Winemaker Ian Burch of Oregon’s Archery Summit, from the Dundee Hills appellation of the Willamette Valley, poured some of the most balanced and beautiful Pinot Noirs I’ve had in some time. Gregarious and articulate, he discussed each wine with such unbridled enthusiasm that I wondered how he’d sustain such high levels of energy throughout the weekend. Yet, when I crossed paths with him again hours later, he was still vibrant, lucid, on point. Perhaps seasoned winemakers learn how to pace themselves at these large-scale events.

Ian Burch of Archery Summit

Another region I’m somewhat unfamiliar with is the Anderson Valley appellation. Though I used to frequent it quite often when I was younger, I’ve not been for years, so my tasting with winemaker Sarah Green of Fel was nothing short of a revelation. One of my favorite discoveries of the weekend, the 2019 Fel Savoy Vineyard Pinot Noir was breathtaking, a Pinot Noir comfortable with contradictions. Impossibly deep and profound, it was light on its feet, pulsing with tension and length. Generously aromatic, yet still withholding in its youth. Green, well-spoken and thoughtful, provided such a compelling primer on the region that I’m currently in the process of arranging a trip there.

Winery owner Raghni Naidu of Naidu Wines poured her 2021 Naidu Russian River Valley Pinot Noir. Born in Punjab, India, Naidu was pouring at WOPN for the first time, and her Pinot Noir, from the Sebastopol Hills and featuring clone 23 from Marshall Ranch, was pretty and well-made. Naidu explained that visitors to the estate can book a stay at the Naidu retreat on the Sonoma Coast, where she hopes they’ll enjoy the full measure of the Sonoma Coast terroir.

Raghni Naidu

Though I spit out all the wine I tasted, I was still exhausted by the end of each day. There are plenty of spit buckets at all the seminars and grand tastings, but if you don’t like to spit into a bucket that’s already full of spit and wine from strangers, I highly recommend bringing along a Solo cup. Spitting into one of those and then simply pouring it out into a larger dump bucket is a great way to go.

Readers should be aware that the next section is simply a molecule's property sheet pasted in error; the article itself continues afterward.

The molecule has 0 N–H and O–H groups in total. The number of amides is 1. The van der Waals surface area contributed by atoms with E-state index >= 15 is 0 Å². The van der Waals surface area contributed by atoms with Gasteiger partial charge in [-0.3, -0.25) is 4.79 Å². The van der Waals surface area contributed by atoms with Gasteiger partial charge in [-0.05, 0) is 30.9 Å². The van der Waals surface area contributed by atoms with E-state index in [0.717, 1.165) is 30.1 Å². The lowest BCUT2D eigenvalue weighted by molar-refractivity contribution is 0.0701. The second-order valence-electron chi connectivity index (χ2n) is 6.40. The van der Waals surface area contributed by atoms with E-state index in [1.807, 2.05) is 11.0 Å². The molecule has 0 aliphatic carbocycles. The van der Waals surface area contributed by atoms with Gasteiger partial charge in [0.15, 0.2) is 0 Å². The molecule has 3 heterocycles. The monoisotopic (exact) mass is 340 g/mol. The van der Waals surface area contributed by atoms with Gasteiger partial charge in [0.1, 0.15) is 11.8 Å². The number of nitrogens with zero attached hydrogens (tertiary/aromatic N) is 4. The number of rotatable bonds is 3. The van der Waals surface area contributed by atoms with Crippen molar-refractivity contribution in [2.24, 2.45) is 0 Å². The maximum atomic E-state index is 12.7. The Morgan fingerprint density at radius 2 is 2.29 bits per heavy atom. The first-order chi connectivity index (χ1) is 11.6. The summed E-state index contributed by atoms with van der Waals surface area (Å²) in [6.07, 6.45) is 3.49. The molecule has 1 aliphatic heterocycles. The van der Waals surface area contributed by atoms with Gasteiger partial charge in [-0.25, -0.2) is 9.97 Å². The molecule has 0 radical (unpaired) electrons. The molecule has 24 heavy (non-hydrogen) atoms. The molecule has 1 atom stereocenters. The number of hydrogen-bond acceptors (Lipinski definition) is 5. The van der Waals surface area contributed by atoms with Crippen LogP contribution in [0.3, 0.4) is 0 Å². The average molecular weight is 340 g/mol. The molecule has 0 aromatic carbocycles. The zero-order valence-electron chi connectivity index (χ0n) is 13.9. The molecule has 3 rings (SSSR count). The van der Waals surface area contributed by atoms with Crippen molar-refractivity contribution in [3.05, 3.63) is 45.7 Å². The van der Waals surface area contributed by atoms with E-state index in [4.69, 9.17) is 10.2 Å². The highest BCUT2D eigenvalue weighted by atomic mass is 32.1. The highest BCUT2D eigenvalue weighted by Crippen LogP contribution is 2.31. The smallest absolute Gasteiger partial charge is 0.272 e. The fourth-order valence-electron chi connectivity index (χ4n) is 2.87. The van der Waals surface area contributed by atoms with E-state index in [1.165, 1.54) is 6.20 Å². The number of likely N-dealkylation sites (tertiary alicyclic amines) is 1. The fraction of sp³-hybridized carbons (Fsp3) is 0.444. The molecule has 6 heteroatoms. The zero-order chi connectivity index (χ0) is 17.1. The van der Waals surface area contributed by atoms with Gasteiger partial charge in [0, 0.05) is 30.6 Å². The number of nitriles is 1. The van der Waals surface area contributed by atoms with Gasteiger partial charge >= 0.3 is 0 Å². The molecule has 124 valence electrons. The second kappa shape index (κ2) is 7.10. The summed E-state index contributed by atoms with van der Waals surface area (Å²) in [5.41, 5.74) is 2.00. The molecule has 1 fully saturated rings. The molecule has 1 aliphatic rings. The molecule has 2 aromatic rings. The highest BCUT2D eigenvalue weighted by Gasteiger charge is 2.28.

Popular industry personality David Phinney debuted his L’Usine Pinot Noir line at WOPN, although he was not in attendance. Phinney is known for launching and then selling popular wine brands like The Prisoner. His new Pinot Noir-centric line should do well. The labels inspired by Warhol possess a modern sensibility, and the wines, though not in my personal wheelhouse, will probably find broad appeal with fans of bigger, more concentrated Pinots like those produced by Meomi.

After tasting over 50 Pinots in one afternoon, I stopped back by Brady’s table, where there was still a long line. He looked tired but clear-eyed and lifted his chin in greeting, continuing to pour unflaggingly. Samsara owner Dave Szkutak told me, “This is extremely important for a small winery like ours, which is not as well-known as many larger brands. Also, WOPN provides a chance for us to compare our wines to many established and newer producers, which is a great benchmark opportunity for us to understand current trends in style and quality.”

I bowed out of a large, Pinot-centric dinner later that evening and opted instead for a cold beer and an early night in.

The highlight of the weekend for me was the “Translating Terroir Through Bubbles” seminar on Saturday morning, hosted by the talented and prolific writer Esther Mobley, Senior Wine Critic of the San Francisco Chronicle. Mobley is one of the few wine writers I read for pleasure as a wine customer myself, so I made sure to secure a pass in advance to her seminar, and I’m glad I did, as it was the only WOPN seminar that sold out.

It’s widely accepted that Pinot Noir is an especially transparent grape, an ideal emissary of terroir. Yet, we don’t often talk about terroir when we talk about Champagne or sparkling wines made using Méthode Champenoise. Mobley did just this, leading the panel in a riveting discussion. Zak Miller, winemaker at Domaine Carneros, Nicole Bertotti Pope, owner and winemaker at Haliotide, Nicole Hitchcock, head winemaker at J Vineyards and Winery, Chris Fladwood, winemaker at Soter Vineyards, Mark Davidson, head of Education Development for Wine Australia, Laura Roach, winemaker and owner, Loubud Wines, and Valerie McDaniel, US Brand Director (West Coast) for Bollinger, provided the audience with user-friendly, often wildly entertaining information about what was once a drink solely for celebrations. Bollinger’s McDaniel proved to be magnetic and funny, the only speaker receiving a loud and long round of applause after her presentation.

Note to self: Beginning Saturday mornings with a glass of good Champagne is not a bad idea.

I ran into Robinson again, the Pinot Noir fan from San Diego I’d met Friday morning, strolling around the Bacara, glass of Pinot Noir in hand. A 48-year-old biostatistician, he told me his biggest highlight was “the opportunity to meet and converse with so many talented winemakers in one forum. The entire experience made me feel a part of the wine industry community, which was special to me and my passion for wine and especially Pinot Noir.”


By R.H. Drexel
Contributing Writer